Republicans move beyond the racist past.
Now that Trent Lott has resigned as Senate Republican leader, the firestorm over his casual remark at Senator Strom Thurmond's 100th birthday party has clearly become a watershed moment—one that could help define the politics of race relations in America for years to come.
As everyone who hasn't been hiking in the wilderness without a radio knows by now, Lott fondly recalled the South Carolina senator's 1948 run for the White House on the segregationist Dixiecrat ticket. Proudly pointing out that his home state of Mississippi voted for Thurmond, he added, "If the rest of the country had followed our lead, we wouldn't have had all these problems over all these years either."
No one knows whether, in his heart of hearts, Lott actually regrets desegregation. What became clear in the days that followed was that his comment was not just an isolated instance of someone saying a stupid thing without fully realizing its meaning. He had made a similar statement while campaigning for Thurmond in 1980. He has previously come under fire over his ties to a white supremacist group, the Council of Conservative Citizens; his response was to plead ignorance of its racist agenda.
What's more, Lott's initial "apology" for his comment showed remarkably little contrition—or understanding that segregation was not just a "discarded" policy, as he put it, but an immoral and evil one.
It is worth noting that from the start, conservatives helped keep the Lott controversy alive. True, it was Jesse Jackson who initially called attention to Lott's remark, and the left-of-center Salon magazine gave the story extensive coverage. But much of the credit for not letting it die belongs to commentators on the right: the Wall Street Journal editorialists, Andrew Sullivan in his weblog, the National Review's David Frum and Jonah Goldberg, and many others. Only a few prominent conservative pundits, such as Robert Novak and Sean Hannity, tried to circle the wagons and defend the senator as a victim of a politically correct witch-hunt.
One may say that anti-Lott conservatives were driven only by the desire to minimize the political damage to the Republican Party (or even, some charge, to cover up the party's history of pandering to racism). As with Lott, his critics' true motives are known only to themselves. The fact is that the Republican and conservative mainstream has forcefully repudiated racial bigotry. President Bush's Dec. 12 comments on the Lott scandal, while somewhat belated and too accepting of Lott's sham apology, not only reaffirmed that our nation must continue to strive toward true racial equality but unequivocally stated that "every day our nation was segregated was a day that America was unfaithful to our founding ideals."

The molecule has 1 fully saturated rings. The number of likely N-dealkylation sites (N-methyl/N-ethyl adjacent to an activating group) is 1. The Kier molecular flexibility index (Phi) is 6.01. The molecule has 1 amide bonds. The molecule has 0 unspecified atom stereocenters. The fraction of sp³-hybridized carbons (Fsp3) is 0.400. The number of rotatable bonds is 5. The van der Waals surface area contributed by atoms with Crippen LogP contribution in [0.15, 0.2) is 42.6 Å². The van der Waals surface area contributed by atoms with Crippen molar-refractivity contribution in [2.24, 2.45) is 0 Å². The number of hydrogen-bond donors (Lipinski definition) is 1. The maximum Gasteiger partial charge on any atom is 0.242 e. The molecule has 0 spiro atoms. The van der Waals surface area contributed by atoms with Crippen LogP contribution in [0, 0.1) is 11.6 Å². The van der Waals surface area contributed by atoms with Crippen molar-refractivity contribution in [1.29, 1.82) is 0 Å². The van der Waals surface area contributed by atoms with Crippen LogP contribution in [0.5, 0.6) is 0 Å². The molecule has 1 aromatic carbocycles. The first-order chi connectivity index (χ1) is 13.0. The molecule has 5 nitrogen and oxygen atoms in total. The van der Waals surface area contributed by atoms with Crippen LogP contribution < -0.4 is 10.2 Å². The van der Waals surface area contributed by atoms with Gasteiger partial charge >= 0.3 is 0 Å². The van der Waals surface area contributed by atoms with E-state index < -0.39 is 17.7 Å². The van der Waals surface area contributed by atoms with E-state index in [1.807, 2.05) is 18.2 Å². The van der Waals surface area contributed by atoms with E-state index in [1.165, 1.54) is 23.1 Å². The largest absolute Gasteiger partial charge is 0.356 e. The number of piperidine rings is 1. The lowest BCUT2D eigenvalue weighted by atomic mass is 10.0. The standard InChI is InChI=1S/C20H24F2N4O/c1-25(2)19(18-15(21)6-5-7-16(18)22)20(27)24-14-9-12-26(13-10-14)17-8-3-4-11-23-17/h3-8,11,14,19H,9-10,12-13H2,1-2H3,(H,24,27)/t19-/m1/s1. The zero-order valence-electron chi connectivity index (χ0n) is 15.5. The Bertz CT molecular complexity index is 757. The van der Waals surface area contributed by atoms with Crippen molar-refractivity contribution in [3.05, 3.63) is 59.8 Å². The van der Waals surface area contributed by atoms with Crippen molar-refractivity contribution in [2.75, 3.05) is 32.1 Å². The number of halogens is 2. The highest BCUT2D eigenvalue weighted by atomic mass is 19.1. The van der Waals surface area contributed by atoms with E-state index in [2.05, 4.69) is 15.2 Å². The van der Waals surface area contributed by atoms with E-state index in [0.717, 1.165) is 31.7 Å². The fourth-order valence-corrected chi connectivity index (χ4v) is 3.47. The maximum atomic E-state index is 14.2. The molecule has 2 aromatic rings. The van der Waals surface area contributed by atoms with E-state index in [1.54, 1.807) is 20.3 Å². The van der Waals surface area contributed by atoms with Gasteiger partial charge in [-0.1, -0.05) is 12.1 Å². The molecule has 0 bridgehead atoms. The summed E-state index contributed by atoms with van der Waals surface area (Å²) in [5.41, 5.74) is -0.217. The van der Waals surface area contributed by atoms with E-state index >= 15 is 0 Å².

Does Lott represent a larger problem of Republican race-baiting? There is no denying that in the past 30 years, the Republican Party has benefited from the votes of Southern whites who defected from the Democratic Party because of the Democrats' support for civil rights. (In a ludicrous column on the Lott imbroglio, Ann Coulter points out that "back when they supported segregation, Lott and Thurmond were Democrats" and that the segregationist Dixiecrat Party was a Democratic offshoot; but it's a historical fact that many of its offspring later found a home in the Republican Party.) There is no denying that many Southern Republicans have actively, if cautiously, courted this base—at least with symbolic gestures, such as support for flying the Confederate flag over state capitols.
Yet Republicans and conservatives have also been accused of racism for opposing racial preferences in education and hiring, for seeking to end dependency-promoting welfare programs, or for backing tough law-and-order measures. That's a smear, and an attempt to squelch legitimate debate on important issues on which people of all races hold many different positions.
Let's not forget, either, that Democrats are no strangers to race-baiting for political gain. Remember the campaign ads trying to link George W. Bush for the horrible racist murder of James Byrd because of his opposition to hate-crime laws, or warning that a vote for a Republican would mean that more black churches would burn?
Two wrongs, however, don't make a right. Today, the Republicans say that they support equal justice and equal opportunity for all Americans, a promise that paternalistic race-based liberal policies have failed to fulfill. If they want their dedication to this cause to be taken seriously, flirting with nostalgia for a racist past must become a political kiss of death in the Republican Party.